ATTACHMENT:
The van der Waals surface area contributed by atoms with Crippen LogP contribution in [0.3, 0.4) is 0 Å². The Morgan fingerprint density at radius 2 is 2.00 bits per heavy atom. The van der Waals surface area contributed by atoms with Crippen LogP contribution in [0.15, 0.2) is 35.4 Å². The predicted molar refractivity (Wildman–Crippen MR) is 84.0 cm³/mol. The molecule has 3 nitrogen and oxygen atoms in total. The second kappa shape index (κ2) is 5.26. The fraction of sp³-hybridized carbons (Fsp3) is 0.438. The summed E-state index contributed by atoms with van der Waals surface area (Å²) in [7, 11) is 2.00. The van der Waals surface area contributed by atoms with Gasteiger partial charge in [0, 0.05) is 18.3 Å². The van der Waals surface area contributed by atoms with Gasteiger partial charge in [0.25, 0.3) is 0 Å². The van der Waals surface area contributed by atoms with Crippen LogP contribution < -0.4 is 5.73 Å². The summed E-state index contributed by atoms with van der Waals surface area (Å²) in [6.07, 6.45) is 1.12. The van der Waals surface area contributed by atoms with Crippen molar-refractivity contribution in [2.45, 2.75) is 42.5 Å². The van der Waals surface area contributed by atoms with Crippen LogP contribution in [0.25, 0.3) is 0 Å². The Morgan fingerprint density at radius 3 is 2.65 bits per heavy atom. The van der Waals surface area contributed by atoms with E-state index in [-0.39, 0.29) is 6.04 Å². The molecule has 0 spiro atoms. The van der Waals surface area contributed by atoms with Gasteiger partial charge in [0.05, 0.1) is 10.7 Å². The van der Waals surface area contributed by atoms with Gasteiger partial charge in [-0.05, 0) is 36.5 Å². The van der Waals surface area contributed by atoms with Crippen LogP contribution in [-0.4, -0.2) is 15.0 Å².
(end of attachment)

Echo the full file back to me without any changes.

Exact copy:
The van der Waals surface area contributed by atoms with Crippen LogP contribution in [0.3, 0.4) is 0 Å². The Morgan fingerprint density at radius 2 is 2.00 bits per heavy atom. The van der Waals surface area contributed by atoms with Crippen LogP contribution in [0.15, 0.2) is 35.4 Å². The predicted molar refractivity (Wildman–Crippen MR) is 84.0 cm³/mol. The molecule has 3 nitrogen and oxygen atoms in total. The second kappa shape index (κ2) is 5.26. The fraction of sp³-hybridized carbons (Fsp3) is 0.438. The summed E-state index contributed by atoms with van der Waals surface area (Å²) in [7, 11) is 2.00. The van der Waals surface area contributed by atoms with Gasteiger partial charge in [0, 0.05) is 18.3 Å². The van der Waals surface area contributed by atoms with Gasteiger partial charge in [0.25, 0.3) is 0 Å². The van der Waals surface area contributed by atoms with Crippen LogP contribution < -0.4 is 5.73 Å². The summed E-state index contributed by atoms with van der Waals surface area (Å²) in [6.07, 6.45) is 1.12. The van der Waals surface area contributed by atoms with Crippen molar-refractivity contribution in [2.45, 2.75) is 42.5 Å². The van der Waals surface area contributed by atoms with Crippen LogP contribution in [0.25, 0.3) is 0 Å². The Morgan fingerprint density at radius 3 is 2.65 bits per heavy atom. The van der Waals surface area contributed by atoms with E-state index in [-0.39, 0.29) is 6.04 Å². The molecule has 0 spiro atoms. The van der Waals surface area contributed by atoms with Gasteiger partial charge in [0.05, 0.1) is 10.7 Å². The van der Waals surface area contributed by atoms with Gasteiger partial charge in [-0.05, 0) is 36.5 Å². The van der Waals surface area contributed by atoms with Crippen LogP contribution in [-0.4, -0.2) is 15.0 Å².